The Toronto Maple Leafs have acquired Washington’s second round pick in 2016, Connor Carrick and Brooks Laich in exchange for Daniel Winnik and Anaheim’s fifth round pick in 2016.
Gone: Daniel Winnik
Daniel Winnik’s production took a step back this year (14 pts in 56 games versus 25 in 58 last year). More than anything, he just didn’t seem to have the impact night in, night out like he did in 2014-15 when he featured more prominently, often in the Leafs‘ top six.
There was talk about an injury earlier in the season, while some have suggested the extra year of contract security took an edge off his game; whatever the reason, to the eye he hasn’t been the veteran leader some were hoping for on the ice this season and wasn’t as effective at driving play from a possession standpoint.
There are a few underlying factors that could explain the difference in the two Winniks, however. Last season Kadri was Winnik’s most frequent linemate at 5v5 as Winnik enjoyed 410 minutes of shared ice time with the Leafs‘ most skilled center. He’s played just 35 minutes with Kadri this season. This year, Winnik was mostly centered by Nick Spaling and received tougher assignments under Babcock:
In any event, the Leafs have now traded Winnik, acquired out of the free agency pool two summers in a row, at consecutive trade deadlines for a yield of two second round picks (both in 2016, one from Pittsburgh and one from Washington) and a fourth round pick last draft (traded for Martin Marincin). Pretty amazing, really.
Needless to say, this is more crafty business by Lou Lamoriello, taking back salary to add a second round pick and a prospect with some upside rather than simply flipping Winnik for a low pick.
Acquired: Brooks Laich
Brooks Laich is signed for one more year at a $4.5 million cap hit, which adds a fourth “salary dump” contract for the 2016-17 season alongside Jared Cowen, Colin Greening and Milan Michalek (total of $10.65 million with $950,000 of Cowen’s contract currently buried).
The 32-year-old has just seven points in 61 games this year, easily a career worst, and his production has steeply declined in recent years after a run of 40-59 point seasons between 2008 and 2012. The Capitals recently passed Laich through waivers.
Laich has played just 10:32 per game this season, 12th among Capitals forwards, and is shooting 1.5% against a career norm of 9.3%.
This was a contract that didn’t make a tonne of sense dating back to the time it was signed, but Laich had some productive seasons on good Capitals teams and was well regarded by the Caps management and fanbase alike. He may no longer be a productive middle-six forward, but Mike Babcock will be praising Laich’s character and professionalism before long.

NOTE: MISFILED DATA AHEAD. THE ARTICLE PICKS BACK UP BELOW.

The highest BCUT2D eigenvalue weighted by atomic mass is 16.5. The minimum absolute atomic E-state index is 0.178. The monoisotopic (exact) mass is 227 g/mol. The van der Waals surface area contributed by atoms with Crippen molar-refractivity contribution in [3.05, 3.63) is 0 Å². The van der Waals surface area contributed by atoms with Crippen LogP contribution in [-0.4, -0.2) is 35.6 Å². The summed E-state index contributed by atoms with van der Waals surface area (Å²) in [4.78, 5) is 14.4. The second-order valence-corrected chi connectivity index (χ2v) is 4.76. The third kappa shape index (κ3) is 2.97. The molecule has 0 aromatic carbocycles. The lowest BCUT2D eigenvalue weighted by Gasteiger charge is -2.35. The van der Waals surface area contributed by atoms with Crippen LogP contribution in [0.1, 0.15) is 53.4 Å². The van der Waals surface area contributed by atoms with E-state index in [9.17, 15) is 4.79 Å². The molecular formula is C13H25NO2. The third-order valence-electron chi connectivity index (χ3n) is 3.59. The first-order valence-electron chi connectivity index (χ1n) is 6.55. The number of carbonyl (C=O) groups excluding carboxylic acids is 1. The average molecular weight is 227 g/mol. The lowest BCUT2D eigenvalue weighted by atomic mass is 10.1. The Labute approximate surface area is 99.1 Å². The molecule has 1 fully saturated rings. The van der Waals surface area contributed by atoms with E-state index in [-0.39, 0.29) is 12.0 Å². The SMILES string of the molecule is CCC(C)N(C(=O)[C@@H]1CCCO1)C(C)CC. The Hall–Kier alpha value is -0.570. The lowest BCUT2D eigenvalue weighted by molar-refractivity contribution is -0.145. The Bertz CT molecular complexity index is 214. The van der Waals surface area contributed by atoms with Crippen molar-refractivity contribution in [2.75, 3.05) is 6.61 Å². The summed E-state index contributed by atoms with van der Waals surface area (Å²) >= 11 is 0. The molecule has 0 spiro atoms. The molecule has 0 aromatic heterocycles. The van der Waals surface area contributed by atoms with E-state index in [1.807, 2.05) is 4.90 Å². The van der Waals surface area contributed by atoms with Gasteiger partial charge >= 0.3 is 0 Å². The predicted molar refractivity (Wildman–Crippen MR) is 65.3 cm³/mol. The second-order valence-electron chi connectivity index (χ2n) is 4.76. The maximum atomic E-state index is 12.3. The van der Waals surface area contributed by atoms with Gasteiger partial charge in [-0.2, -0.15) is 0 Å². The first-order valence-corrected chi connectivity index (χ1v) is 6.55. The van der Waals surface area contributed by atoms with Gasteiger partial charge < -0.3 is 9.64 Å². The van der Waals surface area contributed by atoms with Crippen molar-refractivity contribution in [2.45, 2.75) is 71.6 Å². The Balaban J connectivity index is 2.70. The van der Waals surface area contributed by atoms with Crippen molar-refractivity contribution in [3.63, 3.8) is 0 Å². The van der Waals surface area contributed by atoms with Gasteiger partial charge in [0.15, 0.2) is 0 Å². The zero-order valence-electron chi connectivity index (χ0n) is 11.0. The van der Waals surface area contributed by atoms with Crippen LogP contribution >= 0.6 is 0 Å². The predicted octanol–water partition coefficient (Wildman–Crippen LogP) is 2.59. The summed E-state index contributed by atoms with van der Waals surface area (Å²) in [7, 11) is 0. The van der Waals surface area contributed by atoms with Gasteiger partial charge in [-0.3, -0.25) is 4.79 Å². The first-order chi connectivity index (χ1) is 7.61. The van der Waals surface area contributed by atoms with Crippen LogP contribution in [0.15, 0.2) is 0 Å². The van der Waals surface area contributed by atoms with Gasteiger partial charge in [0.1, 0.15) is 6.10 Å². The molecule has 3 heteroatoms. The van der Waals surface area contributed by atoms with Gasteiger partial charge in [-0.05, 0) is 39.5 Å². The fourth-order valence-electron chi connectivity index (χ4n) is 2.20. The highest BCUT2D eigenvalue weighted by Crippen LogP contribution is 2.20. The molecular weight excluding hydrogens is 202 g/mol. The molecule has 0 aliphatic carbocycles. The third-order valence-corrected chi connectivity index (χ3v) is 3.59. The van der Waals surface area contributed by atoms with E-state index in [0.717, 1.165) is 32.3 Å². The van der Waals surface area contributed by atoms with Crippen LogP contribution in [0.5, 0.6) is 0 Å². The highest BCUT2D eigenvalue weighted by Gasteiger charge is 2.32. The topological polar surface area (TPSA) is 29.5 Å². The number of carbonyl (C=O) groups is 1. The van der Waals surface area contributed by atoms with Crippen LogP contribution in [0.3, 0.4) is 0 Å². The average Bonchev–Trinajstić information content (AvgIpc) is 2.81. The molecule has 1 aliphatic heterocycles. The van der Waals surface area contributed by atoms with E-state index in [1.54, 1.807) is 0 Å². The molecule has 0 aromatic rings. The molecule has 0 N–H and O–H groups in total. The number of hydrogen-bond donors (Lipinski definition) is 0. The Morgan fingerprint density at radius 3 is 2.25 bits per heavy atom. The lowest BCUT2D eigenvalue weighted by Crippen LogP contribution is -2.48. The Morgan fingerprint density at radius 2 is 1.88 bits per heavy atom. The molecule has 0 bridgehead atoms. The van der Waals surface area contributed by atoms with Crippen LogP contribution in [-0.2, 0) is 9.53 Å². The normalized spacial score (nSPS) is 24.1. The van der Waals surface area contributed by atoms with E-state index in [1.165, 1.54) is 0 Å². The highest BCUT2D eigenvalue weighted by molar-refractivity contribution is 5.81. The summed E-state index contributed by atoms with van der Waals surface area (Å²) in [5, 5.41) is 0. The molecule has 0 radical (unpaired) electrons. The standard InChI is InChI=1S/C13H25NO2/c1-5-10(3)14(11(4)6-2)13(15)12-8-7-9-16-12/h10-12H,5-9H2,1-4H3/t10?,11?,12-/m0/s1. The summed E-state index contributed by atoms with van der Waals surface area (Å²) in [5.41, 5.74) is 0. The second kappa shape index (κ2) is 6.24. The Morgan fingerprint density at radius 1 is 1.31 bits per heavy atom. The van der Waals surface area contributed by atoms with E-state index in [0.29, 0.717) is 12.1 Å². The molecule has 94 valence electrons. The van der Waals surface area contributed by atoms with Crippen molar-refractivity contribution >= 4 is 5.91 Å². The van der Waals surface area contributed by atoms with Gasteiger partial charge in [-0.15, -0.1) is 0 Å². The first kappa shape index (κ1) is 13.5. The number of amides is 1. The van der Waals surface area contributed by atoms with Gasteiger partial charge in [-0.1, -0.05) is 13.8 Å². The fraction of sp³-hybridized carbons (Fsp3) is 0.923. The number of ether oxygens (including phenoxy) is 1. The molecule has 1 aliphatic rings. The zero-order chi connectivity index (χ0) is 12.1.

Laich has been a positive possession player relative to his teammates this season and has been able to limit shot attempts against, suggesting he’s still defensively responsible enough not to hurt his team even if the offense has been nonexistent.
It’s too early to say, but Laich, if he remains a Leaf, could become a reclamation project for Babcock next year in hopes of getting him shaped up and traded next deadline..
Acquired: Connor Carrick
Connor Carrick, a former fifth round pick in 2012, has been a productive American Hockey League defenceman with a 42-point season last year and 25 points in 46 games this season to lead the Hershey Bears in scoring among blueliners. He’s featured in the last two AHL All Star Games.
Turning 22 in a month and a half, Carrick could have some developmental potential as a second or third pair right-side defenceman who can play powerplay minutes. A mobile puckmover, Carrick is the tenth-ranked rearguard in the AHL in points per game among players to have played 10 games or more.
He’s a little undersized at 5’10, but based on his penalty minutes column (see below) he doesn’t back down from confrontation.
Carrick is a restricted free agent at the end of the season, so you wonder if the Leafs take a look at him at the NHL level before the season is through. He has 37 games of NHL experience, mostly from back in 2013-14, when he posted six points in 34 games while averaging about 16 minutes a night almost exclusively at even strength.
courtesy of The Forecaster:
Owns tremendous puck-moving ability and overall mobility from the back end. Also boasts plenty of offensive upside and the ability to eventually run a power play at the NHL level.
Needs to get physically stronger in order to withstand the rigors of the National Hockey League game. Must also learn to limit his mistakes, with and without the puck, to maximize potential.
Mobile puck-moving defenseman with a little upside.
|2010-11||U.S. National Development Team||USHL||36||1||6||7||42||2|
|2011-12||U.S. National Development Team||USHL||21||1||4||5||30||1|
Acquired: WSH 2016 2nd round draft pick
The inclusion of the fifth round pick from the Korbinian Holzer trade last deadline shows how no trade is insignificant when it comes to accumulating assets, whether they’re used to draft players or as trade chips down the road. The Leafs have now upgraded one of two fifth round picks in 2016 to an additional second rounder:
Leafs have 12 2016 draft picks
1st (PIT) *cond
— CapFriendly (@CapFriendly) February 29, 2016
*The Leafs’ own third will be going to Detroit, in all likelihood, as compensation for the Mike Babcock hire.
Maple Leafs have 28 draft picks over the next 3 seasons.
— John Shannon (@JSportsnet) February 29, 2016
Time and again this management group has taken full advantage of the organization’s financial resources to stock the cupboard with more draft picks. This gives the Leafs a fourth top 60 pick in 2016 and eight selections in the first four rounds. That’s big in a year when Mark Hunter and Kyle Dubas will again have in-depth knowledge of the draft class dating back to the bantam years when it comes to OHL prospects.
Bring on deadline day.